Background: Intraoperative molecular imaging (IMI) may improve surgical outcomes during pulmonary resection for lung cancer. A multiinstitutional phase 2 IMI clinical trial was conducted using a near-infrared, folate receptor-targeted contrast agent for lung adenocarcinomas, OTL38. The primary goal was to determine whether OTL38 improved surgeons' ability to identify difficult to find nodules, occult cancers, and positive margins.
Methods: Patients with lung nodules received OTL38 (0.025 mg/kg) preoperatively. Patients had IMI sequentially during lung inspection, tumor resection, and margin check. Efficacy was evaluated by occurrence of clinically significant events, occurrences that caused the surgeon to modify the operation or upstage the patient's cancer. Safety was assessed for a single intravenous dose of OTL38.
Results: Of 110 patients recruited, 92 were eligible for analysis. During lung inspection, IMI found 24 additional nodules, 9 (10%) of which were cancers that had not been known preoperatively. During tumor resection, IMI located 11 (12%) lesions that the surgeon could not find. During the margin check, IMI revealed 8 positive margins (9%) that the surgeon thought were negative. Benefits of IMI were pronounced in patients undergoing sublobar pulmonary resections and in patients with ground-glass opacities. There were no serious adverse events. All surgeons felt comfortable with the procedures by 10 cases.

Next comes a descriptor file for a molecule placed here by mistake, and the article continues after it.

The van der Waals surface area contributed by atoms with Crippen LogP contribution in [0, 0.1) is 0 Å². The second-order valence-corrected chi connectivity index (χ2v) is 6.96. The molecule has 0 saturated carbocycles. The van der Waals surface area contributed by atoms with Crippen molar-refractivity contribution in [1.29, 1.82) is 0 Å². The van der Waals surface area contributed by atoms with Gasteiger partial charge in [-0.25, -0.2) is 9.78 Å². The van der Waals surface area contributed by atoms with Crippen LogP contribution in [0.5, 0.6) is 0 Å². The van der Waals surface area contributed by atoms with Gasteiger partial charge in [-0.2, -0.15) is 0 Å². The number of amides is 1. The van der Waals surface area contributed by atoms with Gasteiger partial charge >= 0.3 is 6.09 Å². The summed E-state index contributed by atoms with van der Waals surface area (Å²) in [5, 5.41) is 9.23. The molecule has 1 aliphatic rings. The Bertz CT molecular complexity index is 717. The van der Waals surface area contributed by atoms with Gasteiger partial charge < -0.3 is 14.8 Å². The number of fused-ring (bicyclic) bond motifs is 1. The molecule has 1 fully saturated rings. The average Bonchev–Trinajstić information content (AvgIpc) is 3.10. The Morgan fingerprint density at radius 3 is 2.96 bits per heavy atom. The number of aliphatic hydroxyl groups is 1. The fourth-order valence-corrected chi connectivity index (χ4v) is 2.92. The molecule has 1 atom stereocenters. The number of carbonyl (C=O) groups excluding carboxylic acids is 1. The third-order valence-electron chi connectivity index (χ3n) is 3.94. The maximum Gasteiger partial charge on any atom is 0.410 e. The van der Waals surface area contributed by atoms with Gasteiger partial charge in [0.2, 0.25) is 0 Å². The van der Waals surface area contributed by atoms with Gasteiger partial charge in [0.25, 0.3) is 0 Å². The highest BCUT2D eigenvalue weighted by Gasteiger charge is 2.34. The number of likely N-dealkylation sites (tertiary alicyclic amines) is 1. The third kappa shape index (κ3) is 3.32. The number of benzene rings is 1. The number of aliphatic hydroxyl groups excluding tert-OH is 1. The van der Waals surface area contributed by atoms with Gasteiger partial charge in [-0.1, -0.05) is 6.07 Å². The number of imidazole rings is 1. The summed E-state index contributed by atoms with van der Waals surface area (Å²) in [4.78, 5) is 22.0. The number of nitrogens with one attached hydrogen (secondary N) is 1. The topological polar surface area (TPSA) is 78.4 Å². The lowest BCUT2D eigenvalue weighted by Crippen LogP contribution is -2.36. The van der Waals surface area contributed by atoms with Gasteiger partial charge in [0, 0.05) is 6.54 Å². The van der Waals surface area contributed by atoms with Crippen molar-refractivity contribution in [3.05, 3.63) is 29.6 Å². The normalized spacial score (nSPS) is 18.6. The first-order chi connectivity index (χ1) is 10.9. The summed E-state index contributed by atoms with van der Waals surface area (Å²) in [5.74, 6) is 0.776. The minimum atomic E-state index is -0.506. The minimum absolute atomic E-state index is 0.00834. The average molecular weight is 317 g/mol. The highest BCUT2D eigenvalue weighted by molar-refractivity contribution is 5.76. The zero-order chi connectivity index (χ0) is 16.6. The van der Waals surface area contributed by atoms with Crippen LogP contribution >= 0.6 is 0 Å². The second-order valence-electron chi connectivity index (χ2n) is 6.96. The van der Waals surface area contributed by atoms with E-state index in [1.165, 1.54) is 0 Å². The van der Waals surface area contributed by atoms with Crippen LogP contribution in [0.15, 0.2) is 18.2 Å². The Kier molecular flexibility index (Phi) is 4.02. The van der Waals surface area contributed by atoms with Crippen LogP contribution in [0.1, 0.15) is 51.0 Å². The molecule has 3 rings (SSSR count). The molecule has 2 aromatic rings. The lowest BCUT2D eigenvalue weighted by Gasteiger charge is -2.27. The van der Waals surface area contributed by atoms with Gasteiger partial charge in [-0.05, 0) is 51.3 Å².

Conclusions: In this phase 2 clinical trial, IMI improved outcomes for 26% of patients. A randomized, multiinstitutional phase 3 clinical trial is underway.
Copyright © 2021 The Society of Thoracic Surgeons. Published by Elsevier Inc. All rights reserved.